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Observer pattern or callback is a widely used design pattern in Java. However, implementing callback interface with anonymous class is a real pain, so it is common in Scala that introducing implicit conversion for these callback class implementation. For example, implicit conversion for Runnable interface is:

implicit def func2Runnable[F](f: => F): Runnable =
  new Runnable {
    def run() {
      f
    }
  }

And suppose that there are some listener registry:

def addMyListener(m: Runnable) {
  // mock function for test
  for (i <- 1 to 2) {
    m.run()
  }
}

Then implicit conversion magically compacted my code:

addMyListener(println("Printed twice"))

Problem:

When I pass multi-line code block to addMyListener(), only the last line of code is passed to it:

addMyListener {
  println("This line is printed once")
  println("Only this is printed twice")
}

Known workaround:

I added a parenthesis on the conversion function:

implicit def func2Runnable[F](f:() => F): Runnable =
  new Runnable {
    def run() {
      f()
    }
  }

But it is verbose when we use it:

addMyListener(() => println("Printed twice"))
addMyListener {() =>
    println("This line is printed twice")
    println("This is also printed twice")
}

Is there a cleaner solution to expose this?

share|improve this question

Ok, some food for thought here. I added a second implicit conversion but this time it must be explicitly triggered. BTW, it only related to the part before the workaround.

implicit def func2Runnable2(f: => Unit) = new {
  def runnable = new Runnable {
    def run() {
      f
    }
  }
}

In REPL:

scala> addMyListener ({
     |   println("This line is printed once")
     |   println("Only this is printed twice")
     | }.runnable)
This line is printed once
Only this is printed twice
This line is printed once
Only this is printed twice

So, my theory is that the conversion of the first implicit is only happening in the last line. So it'd desugar to

addMyListener ({
  println("This line is printed once")
  func2Runnable(println("Only this is printed twice"))
})

and not the expected:

addMyListener(func2Runnable{
  println("This line is printed once")
  println("Only this is printed twice")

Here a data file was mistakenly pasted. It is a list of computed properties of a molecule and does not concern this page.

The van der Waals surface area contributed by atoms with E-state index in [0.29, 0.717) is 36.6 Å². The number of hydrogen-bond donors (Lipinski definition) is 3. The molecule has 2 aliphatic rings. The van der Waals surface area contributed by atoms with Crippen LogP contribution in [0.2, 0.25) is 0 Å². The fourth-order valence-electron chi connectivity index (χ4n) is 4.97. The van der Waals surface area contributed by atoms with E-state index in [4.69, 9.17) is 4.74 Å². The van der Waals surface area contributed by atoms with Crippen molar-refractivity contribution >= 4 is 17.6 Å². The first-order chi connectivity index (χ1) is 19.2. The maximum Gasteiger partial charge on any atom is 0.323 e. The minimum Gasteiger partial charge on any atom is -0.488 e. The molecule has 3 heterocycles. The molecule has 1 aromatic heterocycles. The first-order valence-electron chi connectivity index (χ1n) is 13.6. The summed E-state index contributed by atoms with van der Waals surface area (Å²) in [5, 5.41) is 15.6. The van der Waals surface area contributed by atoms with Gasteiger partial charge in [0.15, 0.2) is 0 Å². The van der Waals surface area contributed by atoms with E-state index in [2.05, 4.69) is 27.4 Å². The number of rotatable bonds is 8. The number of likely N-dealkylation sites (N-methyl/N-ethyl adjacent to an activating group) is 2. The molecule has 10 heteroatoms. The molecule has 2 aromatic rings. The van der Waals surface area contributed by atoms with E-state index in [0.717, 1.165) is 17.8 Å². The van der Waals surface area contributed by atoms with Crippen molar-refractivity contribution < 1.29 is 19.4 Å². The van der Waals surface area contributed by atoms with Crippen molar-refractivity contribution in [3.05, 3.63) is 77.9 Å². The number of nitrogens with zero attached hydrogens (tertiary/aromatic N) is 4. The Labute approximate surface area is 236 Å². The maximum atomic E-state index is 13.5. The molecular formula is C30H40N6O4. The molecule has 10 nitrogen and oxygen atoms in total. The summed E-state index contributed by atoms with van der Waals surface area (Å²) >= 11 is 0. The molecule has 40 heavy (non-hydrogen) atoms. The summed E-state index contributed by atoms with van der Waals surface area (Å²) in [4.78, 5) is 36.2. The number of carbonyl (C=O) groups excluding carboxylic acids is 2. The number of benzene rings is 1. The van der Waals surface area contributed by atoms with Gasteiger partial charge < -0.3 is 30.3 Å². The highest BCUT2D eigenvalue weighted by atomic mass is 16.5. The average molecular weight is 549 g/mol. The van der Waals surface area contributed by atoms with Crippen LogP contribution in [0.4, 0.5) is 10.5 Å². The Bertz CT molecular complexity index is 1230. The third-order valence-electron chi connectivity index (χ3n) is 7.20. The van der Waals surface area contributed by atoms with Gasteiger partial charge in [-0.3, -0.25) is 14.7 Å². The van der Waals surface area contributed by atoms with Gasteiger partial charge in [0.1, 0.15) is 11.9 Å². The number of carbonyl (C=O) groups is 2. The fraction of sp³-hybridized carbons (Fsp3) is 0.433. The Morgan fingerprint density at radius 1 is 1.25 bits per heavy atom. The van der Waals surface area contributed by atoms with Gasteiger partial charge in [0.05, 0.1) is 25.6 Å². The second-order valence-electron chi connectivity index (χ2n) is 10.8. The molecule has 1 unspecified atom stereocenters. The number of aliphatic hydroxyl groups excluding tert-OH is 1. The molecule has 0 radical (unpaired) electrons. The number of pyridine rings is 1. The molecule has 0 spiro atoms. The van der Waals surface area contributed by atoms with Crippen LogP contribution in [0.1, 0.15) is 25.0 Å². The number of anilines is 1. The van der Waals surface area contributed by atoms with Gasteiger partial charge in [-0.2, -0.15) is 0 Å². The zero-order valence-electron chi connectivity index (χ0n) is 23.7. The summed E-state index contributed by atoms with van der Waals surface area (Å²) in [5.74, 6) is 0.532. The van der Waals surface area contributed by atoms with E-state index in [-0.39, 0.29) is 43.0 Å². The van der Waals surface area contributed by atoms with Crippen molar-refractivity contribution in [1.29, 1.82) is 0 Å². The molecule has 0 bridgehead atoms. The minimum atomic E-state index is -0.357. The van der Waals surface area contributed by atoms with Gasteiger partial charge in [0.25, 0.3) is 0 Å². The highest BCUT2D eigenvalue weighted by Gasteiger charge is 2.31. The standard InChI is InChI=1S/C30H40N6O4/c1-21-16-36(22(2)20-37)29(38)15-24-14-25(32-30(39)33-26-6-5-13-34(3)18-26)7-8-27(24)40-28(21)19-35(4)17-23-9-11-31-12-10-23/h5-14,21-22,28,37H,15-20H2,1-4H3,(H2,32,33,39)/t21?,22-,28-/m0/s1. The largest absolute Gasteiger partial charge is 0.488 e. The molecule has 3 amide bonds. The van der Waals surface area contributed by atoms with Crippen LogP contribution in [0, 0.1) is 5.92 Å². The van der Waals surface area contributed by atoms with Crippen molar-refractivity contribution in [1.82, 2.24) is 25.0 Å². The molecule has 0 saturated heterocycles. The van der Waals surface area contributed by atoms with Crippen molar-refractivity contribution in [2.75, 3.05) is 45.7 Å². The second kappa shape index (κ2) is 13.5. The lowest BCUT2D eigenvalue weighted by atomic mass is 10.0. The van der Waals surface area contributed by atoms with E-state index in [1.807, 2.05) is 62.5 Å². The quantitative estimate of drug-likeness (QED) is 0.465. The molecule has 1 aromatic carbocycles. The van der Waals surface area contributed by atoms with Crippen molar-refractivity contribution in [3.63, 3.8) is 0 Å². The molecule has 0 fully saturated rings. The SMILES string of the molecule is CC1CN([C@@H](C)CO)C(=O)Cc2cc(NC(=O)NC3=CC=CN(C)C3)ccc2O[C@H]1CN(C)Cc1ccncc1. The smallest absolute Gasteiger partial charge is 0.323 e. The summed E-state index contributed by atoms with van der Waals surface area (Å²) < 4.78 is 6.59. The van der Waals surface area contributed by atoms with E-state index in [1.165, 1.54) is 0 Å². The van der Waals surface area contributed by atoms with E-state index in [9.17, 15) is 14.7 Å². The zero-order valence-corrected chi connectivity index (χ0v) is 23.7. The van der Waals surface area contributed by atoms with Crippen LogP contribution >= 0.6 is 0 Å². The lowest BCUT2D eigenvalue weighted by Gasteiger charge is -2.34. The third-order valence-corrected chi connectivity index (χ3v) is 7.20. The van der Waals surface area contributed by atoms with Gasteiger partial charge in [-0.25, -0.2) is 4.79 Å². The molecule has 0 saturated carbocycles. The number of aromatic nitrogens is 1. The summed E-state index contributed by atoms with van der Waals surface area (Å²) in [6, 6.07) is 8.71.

})

Let's test the two hypotheses:

scala> addMyListener ({
     |   println("This line is printed once")
     |   func2Runnable(println("Only this is printed twice"))
     | })
This line is printed once
Only this is printed twice
Only this is printed twice

scala> addMyListener(func2Runnable{
     |   println("This line is printed once")
     |   println("Only this is printed twice")
     | })
This line is printed once
Only this is printed twice
This line is printed once
Only this is printed twice

Yey! As I wanted to show :)

For even more thought on the issue, notice now that the argument Runnable is itself by-name:

def addMyListener2(m: => Runnable) {
  // mock function for test
  for (i <- 1 to 2) {
    m.run()
  }
}

scala> addMyListener2 ({
     |   println("This line is printed once")
     |   println("Only this is printed twice")
     | })
This line is printed once
Only this is printed twice
This line is printed once
Only this is printed twice

Speculating to what is happening: print(...) is Unit, both of them. { prints-inside } is also Unit. So it simply applies the implicit conversion of func2Runnable to the last argument of the block instead of the block itself.

Now the proper way to what see this is to start a REPL session with scala -Xprint:namer (maybe typer instead of namer).

share|improve this answer
    
Good. Thanks for your insight that desugared implicit function only applied to the last line. But, listener-adding function is usually written by third-party, so we cannot modify it; If I can modify it, I will not use Runnable at all!. – pocorall Oct 8 '12 at 4:18
    
So there is the { ... }.runnable, which in my option is even safer since it will prevent you applying the implicit in places in don't what. In my android apps i use a series of promote methods to do similar stuff. – pedrofurla Oct 8 '12 at 5:00
    
Gee, I missed it. Thanks. – pocorall Oct 8 '12 at 5:35

Self answer:

I found both type of implicit conversion can be applied at the same time:

implicit def lazy2Runnable[F](f: => F): Runnable =
  new Runnable {
    def run() {
      f
    }
  }

implicit def func2Runnable[F](f: () => F): Runnable =
  new Runnable {
    def run() {
      f()
    }
  }

Although a little care should be taken when we write a multi-line block, resulting code is little bit improved:

addMyListener(println("Printed twice"))
addMyListener(() => {
  println("This line is printed twice")
  println("This is also printed twice")
})
share|improve this answer

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